In the last chapter of the Book of Genesis is the story of the death of Joseph. And Joseph died, and they put his body, after they embalmed it, in a coffin in Egypt [Genesis 50:26], and what? Then what? Well, it’s all over, isn’t it? He’s in a coffin, and he’s embalmed, and he’s in Egypt. That’s the end. That’s the chapter, final, finis, that’s over. Oh no. Oh no. No, no, no, no! For God hath revealed to us a great and deep truth by His Spirit. And Joseph gathered his brethren round him and said, “Thou shalt take up my bones from hence, for God shall surely visit you. And when you leave for Canaan’s Promised Land, take my bones with you” [Genesis 50: 24-25].
And when Israel left, they carried the bones of Joseph with them, and he was buried in the Promised Land [Joshua 24:32]. And today in that rich earth there is a richer dust concealed: Joseph’s. And when the kingdom comes, God will speak to the dust that was Joseph, and raise him up in beauty, in glory, and in power [Daniel 12:2].
Paul called it a mustērion. “My brethren,” he said,
We shall not all sleep, but behold I show you a secret, a mustērion: we shall all be changed
In a moment, in the twinkling of an eye, at the last trump: for the trumpet shall sound, and Joseph and the righteous dead shall be raised incorruptible, and we, we shall all be changed.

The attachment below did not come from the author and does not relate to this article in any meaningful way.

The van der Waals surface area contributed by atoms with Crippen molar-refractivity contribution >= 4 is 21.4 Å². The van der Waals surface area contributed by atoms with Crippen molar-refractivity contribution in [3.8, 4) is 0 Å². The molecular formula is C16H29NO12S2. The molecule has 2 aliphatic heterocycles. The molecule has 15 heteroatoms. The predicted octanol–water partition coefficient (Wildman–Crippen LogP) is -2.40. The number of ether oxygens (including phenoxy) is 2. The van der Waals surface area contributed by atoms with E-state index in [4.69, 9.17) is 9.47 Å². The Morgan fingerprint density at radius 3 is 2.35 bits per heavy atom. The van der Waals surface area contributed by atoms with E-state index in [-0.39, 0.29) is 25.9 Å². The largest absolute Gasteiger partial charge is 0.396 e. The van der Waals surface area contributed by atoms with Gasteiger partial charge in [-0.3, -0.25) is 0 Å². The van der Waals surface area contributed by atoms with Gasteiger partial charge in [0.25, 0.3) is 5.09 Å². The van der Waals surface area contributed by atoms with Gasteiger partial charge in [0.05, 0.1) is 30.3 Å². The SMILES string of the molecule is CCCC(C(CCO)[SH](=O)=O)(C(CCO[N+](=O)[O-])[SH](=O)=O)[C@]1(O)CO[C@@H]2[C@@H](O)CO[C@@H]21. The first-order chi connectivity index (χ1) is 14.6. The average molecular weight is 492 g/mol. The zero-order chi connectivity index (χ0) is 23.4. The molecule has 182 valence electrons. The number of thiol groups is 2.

[1 Corinthians 15: 51-52]
We all shall have a part in that glorious, and coming, and millennial kingdom. It is a truth that our eye cannot see and our ear could not discover, but it is revealed to us by the Holy Spirit of God that searcheth the deep things of heaven [1 Corinthians 2:10]. Oh, to have a part in that kingdom is life here and there!
We must open the doors of God’s kingdom, and open the doors of God’s church. And this moment, to walk into the kingdom of Christ, to place your life with us who are pilgrims on the road to glory, would you come? In the balcony round, down one of these stairways; on this lower floor, down one of these aisles: “Here I am, pastor. Here I come. I make it now.” Accepting Jesus as your Savior: “He has been revealed to me by the Holy Spirit, and the Spirit has spoken to my heart, and I’m coming now.” Or to put your life with us in the church, the whole family of you, or a couple you, or just one somebody you, on the first note of the first stanza, come. Do it now, make it now, while we stand and while we sing.